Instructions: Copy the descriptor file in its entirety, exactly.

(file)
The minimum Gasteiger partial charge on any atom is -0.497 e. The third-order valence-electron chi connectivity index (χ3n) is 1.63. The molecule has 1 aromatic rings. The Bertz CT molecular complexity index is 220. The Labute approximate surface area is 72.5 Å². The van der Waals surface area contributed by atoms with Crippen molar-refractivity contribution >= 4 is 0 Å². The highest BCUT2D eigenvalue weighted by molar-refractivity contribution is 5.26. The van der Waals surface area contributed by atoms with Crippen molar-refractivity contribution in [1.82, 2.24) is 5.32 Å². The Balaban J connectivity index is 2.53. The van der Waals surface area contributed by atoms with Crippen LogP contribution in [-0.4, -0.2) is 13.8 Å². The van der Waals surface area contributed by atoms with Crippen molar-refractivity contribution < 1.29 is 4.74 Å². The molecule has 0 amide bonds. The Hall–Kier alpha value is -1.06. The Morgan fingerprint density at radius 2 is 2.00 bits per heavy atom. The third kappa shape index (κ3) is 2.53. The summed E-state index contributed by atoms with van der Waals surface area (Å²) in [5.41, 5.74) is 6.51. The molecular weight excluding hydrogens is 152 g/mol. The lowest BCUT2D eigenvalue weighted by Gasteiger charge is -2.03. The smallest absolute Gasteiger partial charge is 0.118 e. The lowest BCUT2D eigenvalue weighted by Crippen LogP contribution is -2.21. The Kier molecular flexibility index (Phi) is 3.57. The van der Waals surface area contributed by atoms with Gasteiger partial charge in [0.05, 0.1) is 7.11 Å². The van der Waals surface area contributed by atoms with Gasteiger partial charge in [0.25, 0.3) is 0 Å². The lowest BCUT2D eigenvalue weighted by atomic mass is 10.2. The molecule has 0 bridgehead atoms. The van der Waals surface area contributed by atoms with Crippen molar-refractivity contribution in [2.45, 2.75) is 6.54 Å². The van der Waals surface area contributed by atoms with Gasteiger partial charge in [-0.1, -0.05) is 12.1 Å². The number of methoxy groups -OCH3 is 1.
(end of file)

The minimum Gasteiger partial charge on any atom is -0.497 e. The third-order valence-electron chi connectivity index (χ3n) is 1.63. The molecule has 1 aromatic rings. The Bertz CT molecular complexity index is 220. The Labute approximate surface area is 72.5 Å². The van der Waals surface area contributed by atoms with Crippen molar-refractivity contribution >= 4 is 0 Å². The highest BCUT2D eigenvalue weighted by molar-refractivity contribution is 5.26. The van der Waals surface area contributed by atoms with Crippen molar-refractivity contribution in [1.82, 2.24) is 5.32 Å². The Balaban J connectivity index is 2.53. The van der Waals surface area contributed by atoms with Crippen LogP contribution in [-0.4, -0.2) is 13.8 Å². The van der Waals surface area contributed by atoms with Crippen molar-refractivity contribution < 1.29 is 4.74 Å². The molecule has 0 amide bonds. The Hall–Kier alpha value is -1.06. The Morgan fingerprint density at radius 2 is 2.00 bits per heavy atom. The third kappa shape index (κ3) is 2.53. The summed E-state index contributed by atoms with van der Waals surface area (Å²) in [5.41, 5.74) is 6.51. The molecular weight excluding hydrogens is 152 g/mol. The lowest BCUT2D eigenvalue weighted by Gasteiger charge is -2.03. The smallest absolute Gasteiger partial charge is 0.118 e. The lowest BCUT2D eigenvalue weighted by Crippen LogP contribution is -2.21. The Kier molecular flexibility index (Phi) is 3.57. The van der Waals surface area contributed by atoms with Gasteiger partial charge in [0.05, 0.1) is 7.11 Å². The van der Waals surface area contributed by atoms with Gasteiger partial charge in [0.25, 0.3) is 0 Å². The lowest BCUT2D eigenvalue weighted by atomic mass is 10.2. The molecule has 0 bridgehead atoms. The van der Waals surface area contributed by atoms with Crippen molar-refractivity contribution in [2.45, 2.75) is 6.54 Å². The van der Waals surface area contributed by atoms with Gasteiger partial charge in [-0.1, -0.05) is 12.1 Å². The number of methoxy groups -OCH3 is 1.